Metastatic Melanoma (Stage IV)
At this stage, melanoma has spread into distant skin or lymph nodes or other organs such as the lungs, liver or brain. Surgeons do not usually operate to remove these metastases. Even if large metastases can be removed, there are very likely smaller ones in other places that would be missed. However, treatment may still be able to improve symptoms and extend life. A doctor may recommend system-wide chemotherapy or immunotherapy to improve a patient's quality of life.
A number of immunotherapy medications may be injected into the skin to treat skin cancers. The most commonly used is interferon-alpha. Interferon works by stimulating the body's immune response to destroy skin cancer tissue. The tumor progressively shrinks. The destruction is relatively specific, and healthy tissue is usually spared. Redness, inflammation and flu-like symptoms may occur as part of the immune system response. It may take a series of injections, spaced several months apart, to eradicate a larger skin cancer.
Interferon can also be used for people whose melanoma has spread beyond the original cancer site to one or more lymph nodes, in order to prevent or delay melanoma recurrences. In this case, it is given for a year to decrease the risk that melanoma will return. For the first four weeks, a high dose of interferon is administered intravenously five days a week; for the rest of the year, a lower dose is injected under the skin three days a week, usually by the patient.
If a large area of skin must be removed during surgery, a skin graft may be done to reduce scarring. In a skin graft, the surgeon first numbs and then removes a patch of healthy skin from another part of the body, such as the upper thigh, and then uses it to replace the skin that is removed to cover the wound from surgery. This is done at the same time as the skin cancer surgery. The surgeon first numbs and then removes a patch of healthy skin from another part of the body. The patch is then used to cover the area where skin cancer was removed. If you have a skin graft, you may have to take special care of the area until it heals.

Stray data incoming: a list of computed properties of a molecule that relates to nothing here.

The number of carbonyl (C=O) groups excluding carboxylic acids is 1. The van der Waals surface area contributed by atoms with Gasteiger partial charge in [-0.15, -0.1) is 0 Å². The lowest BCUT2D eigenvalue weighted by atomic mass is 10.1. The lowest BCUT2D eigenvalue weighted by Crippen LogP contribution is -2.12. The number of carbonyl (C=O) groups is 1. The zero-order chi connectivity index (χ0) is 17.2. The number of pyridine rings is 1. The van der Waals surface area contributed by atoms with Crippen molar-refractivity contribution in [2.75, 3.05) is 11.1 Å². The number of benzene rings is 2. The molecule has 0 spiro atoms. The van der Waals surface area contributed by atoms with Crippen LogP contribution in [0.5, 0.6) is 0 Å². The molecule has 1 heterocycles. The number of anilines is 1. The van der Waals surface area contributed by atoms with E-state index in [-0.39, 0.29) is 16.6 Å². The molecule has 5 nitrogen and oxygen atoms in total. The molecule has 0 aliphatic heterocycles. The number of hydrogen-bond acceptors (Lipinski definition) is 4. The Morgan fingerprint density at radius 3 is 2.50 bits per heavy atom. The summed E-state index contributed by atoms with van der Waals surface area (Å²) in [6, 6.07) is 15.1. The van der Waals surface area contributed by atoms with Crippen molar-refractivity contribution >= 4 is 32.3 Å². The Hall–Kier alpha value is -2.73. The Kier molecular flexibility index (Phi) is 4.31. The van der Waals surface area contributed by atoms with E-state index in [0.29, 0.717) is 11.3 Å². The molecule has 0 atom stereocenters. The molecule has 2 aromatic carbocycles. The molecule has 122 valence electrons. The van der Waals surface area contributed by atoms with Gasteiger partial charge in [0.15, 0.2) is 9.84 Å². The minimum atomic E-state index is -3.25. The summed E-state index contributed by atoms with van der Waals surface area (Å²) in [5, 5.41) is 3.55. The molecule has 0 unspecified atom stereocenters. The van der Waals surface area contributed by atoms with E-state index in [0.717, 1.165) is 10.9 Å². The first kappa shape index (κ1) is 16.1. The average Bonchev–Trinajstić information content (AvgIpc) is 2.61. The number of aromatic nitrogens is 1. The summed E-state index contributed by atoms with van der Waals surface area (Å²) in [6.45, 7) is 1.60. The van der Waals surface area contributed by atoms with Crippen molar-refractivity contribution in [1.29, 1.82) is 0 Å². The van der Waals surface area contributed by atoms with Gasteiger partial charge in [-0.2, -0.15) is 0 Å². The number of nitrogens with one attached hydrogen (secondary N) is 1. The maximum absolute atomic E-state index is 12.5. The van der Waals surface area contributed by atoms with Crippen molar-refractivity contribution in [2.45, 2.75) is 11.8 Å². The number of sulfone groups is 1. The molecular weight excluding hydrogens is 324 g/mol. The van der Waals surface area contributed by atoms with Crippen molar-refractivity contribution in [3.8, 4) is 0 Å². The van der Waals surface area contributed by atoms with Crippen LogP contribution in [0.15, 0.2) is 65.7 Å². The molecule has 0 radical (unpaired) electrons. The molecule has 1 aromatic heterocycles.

Radiation therapy may be used to treat all types of skin cancers. Radiation therapy uses high-energy photons (X-rays) to destroy tissue. It targets the tumor site as well as a surrounding margin of skin. Shields are custom made for each patient to protect as much of the non-targeted tissue as possible.
Radiation therapy can be adjusted to be superficial or deeply penetrating, which means it can treat a variety of tumors. Properly performed, radiation therapy can achieve high cure rates with little or no scarring. Patients who have multiple lesions in one region of skin may have radiation therapy instead of surgery. Radiation therapy may be combined with chemotherapy, in chemoradiation, for advanced tumors.
Melanoma patients have a high risk of developing new melanomas. Some also are at risk of a recurrence of the original melanoma in nearby skin or in other parts of the body. The chance of recurrence is greater for patients whose melanoma was thick or had spread to nearby tissue than for patients with very thin melanomas. Family members of people with melanoma should also have regular checks for melanoma.